Wired PLC smart meters are a privacy and
PLC is the most commonly used form of wired communication for electrical meters. Many PLC systems lack basic security precautions, so the meters can be snooped on and hacked into. This means private information can be revealed and terrorists can create long-lasting blackouts.
Keywords: power line carrier, power line communication, wired smart meters, cyber attack, terror attack, privacy, security, PLC, PLT
What is PLC?
PLC stands for power line carrier or power line communication, which is a method where signals travel on the existing electrical wires. These signals create a disturbance in the electricity on the line, which travels into houses and through the power lines along the streets. This disturbance is picked up by a receiver somewhere else on the power line, often several miles away.
PLC is used to communicate with electrical meters in various ways. One way is for the utility to read the electrical consumption remotely, instead of having to send out meter readers.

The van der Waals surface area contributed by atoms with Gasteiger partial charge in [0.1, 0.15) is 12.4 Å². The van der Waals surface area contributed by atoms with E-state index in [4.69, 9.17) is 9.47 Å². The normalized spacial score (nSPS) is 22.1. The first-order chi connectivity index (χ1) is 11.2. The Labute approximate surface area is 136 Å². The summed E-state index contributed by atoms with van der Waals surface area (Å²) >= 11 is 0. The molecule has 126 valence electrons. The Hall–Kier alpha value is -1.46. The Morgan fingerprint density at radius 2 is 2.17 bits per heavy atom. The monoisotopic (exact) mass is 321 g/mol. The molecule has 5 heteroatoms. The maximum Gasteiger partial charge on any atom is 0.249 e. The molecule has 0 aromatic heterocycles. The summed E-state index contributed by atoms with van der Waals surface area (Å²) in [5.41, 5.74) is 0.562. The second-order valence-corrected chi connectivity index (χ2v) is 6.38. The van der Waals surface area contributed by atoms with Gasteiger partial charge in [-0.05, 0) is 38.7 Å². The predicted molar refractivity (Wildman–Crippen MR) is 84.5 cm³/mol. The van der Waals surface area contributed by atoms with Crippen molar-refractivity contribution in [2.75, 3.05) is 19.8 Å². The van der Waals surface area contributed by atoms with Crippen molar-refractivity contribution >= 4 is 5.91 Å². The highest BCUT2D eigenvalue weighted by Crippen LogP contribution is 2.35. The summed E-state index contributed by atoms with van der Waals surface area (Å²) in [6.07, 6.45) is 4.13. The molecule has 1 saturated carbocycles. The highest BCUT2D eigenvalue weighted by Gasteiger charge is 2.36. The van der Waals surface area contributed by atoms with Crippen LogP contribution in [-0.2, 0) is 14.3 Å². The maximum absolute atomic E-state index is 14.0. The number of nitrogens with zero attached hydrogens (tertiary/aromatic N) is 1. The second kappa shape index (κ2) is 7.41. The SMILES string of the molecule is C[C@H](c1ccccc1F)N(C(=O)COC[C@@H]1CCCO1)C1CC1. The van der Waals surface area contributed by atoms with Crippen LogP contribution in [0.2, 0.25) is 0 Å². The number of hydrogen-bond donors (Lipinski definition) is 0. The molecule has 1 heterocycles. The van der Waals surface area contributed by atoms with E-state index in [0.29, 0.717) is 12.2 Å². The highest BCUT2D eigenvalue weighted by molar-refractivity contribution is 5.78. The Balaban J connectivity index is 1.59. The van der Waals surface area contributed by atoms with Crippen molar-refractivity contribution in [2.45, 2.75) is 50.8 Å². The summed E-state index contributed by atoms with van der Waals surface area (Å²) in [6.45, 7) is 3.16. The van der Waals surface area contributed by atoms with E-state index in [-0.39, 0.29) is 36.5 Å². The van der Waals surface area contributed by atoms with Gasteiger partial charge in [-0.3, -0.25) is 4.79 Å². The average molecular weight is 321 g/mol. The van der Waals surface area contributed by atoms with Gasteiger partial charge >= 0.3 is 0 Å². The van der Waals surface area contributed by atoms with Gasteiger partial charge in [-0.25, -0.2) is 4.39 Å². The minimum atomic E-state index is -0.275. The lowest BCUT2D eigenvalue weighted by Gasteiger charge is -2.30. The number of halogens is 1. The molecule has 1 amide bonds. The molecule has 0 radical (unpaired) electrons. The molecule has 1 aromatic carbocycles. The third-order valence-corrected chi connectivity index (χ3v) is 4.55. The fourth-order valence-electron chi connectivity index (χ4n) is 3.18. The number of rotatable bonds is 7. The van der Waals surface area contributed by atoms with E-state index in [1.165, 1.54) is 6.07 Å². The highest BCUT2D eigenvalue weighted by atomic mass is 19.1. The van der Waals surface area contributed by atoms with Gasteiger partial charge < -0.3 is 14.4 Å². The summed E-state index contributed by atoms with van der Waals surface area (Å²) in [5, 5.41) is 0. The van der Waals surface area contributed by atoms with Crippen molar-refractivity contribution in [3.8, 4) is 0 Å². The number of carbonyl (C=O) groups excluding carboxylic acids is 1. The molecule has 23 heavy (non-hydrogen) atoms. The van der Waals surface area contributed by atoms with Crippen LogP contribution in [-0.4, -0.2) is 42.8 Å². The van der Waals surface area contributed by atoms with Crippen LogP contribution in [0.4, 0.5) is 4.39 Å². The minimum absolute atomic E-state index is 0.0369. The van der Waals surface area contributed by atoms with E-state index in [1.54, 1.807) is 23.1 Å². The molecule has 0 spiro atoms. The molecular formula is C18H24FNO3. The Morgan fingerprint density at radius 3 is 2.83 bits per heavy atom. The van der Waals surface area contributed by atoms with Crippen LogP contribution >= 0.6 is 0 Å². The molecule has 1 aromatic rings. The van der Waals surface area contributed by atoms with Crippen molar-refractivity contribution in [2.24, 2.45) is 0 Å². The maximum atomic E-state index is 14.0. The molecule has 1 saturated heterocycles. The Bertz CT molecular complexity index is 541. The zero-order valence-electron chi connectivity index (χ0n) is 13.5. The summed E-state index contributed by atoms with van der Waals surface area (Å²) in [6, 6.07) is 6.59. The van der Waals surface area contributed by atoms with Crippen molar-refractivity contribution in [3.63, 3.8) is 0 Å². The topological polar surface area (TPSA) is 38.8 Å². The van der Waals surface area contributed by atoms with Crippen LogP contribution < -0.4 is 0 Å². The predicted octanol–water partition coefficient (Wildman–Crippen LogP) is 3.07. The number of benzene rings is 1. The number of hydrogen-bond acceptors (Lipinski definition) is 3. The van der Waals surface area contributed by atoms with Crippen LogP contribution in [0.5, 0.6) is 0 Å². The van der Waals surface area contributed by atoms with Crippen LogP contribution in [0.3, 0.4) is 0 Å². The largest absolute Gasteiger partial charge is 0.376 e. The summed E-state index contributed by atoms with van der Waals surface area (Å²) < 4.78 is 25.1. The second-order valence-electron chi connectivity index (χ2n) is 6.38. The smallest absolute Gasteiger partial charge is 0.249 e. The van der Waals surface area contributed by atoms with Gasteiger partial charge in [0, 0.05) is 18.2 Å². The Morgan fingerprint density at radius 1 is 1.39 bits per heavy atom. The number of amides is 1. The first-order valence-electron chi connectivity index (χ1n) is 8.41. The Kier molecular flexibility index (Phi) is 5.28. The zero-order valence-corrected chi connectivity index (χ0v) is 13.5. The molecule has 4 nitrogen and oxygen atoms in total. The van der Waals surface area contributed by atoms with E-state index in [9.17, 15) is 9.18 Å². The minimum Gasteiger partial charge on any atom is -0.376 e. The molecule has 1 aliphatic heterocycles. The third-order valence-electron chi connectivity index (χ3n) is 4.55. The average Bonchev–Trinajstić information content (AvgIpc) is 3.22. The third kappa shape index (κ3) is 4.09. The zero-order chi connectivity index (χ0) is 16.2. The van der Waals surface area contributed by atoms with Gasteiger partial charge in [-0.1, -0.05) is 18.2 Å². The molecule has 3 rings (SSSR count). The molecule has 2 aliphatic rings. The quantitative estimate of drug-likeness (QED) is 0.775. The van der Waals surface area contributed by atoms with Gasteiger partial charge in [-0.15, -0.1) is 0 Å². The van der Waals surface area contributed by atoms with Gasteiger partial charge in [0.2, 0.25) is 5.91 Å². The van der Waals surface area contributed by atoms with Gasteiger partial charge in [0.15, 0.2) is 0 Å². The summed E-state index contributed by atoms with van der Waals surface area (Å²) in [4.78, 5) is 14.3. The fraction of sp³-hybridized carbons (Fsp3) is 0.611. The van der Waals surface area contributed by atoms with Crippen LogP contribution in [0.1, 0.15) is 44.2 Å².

In some versions, the utility can also instruct the meter to disconnect power to the house, if the bill is not paid or the house is vacated.
Some meters can even have their internal software upgraded by a download through PLC.
Another way an electrical meter can communicate using PLC is to “talk” to appliances inside the house. Some pre-pay meters have a display screen inside the house that shows how much money is left and the present power consumption. Some meters can also use PLC to turn off the water heater, air conditioner, clothes dryer and other appliances if the utility needs to reduce the power consumption.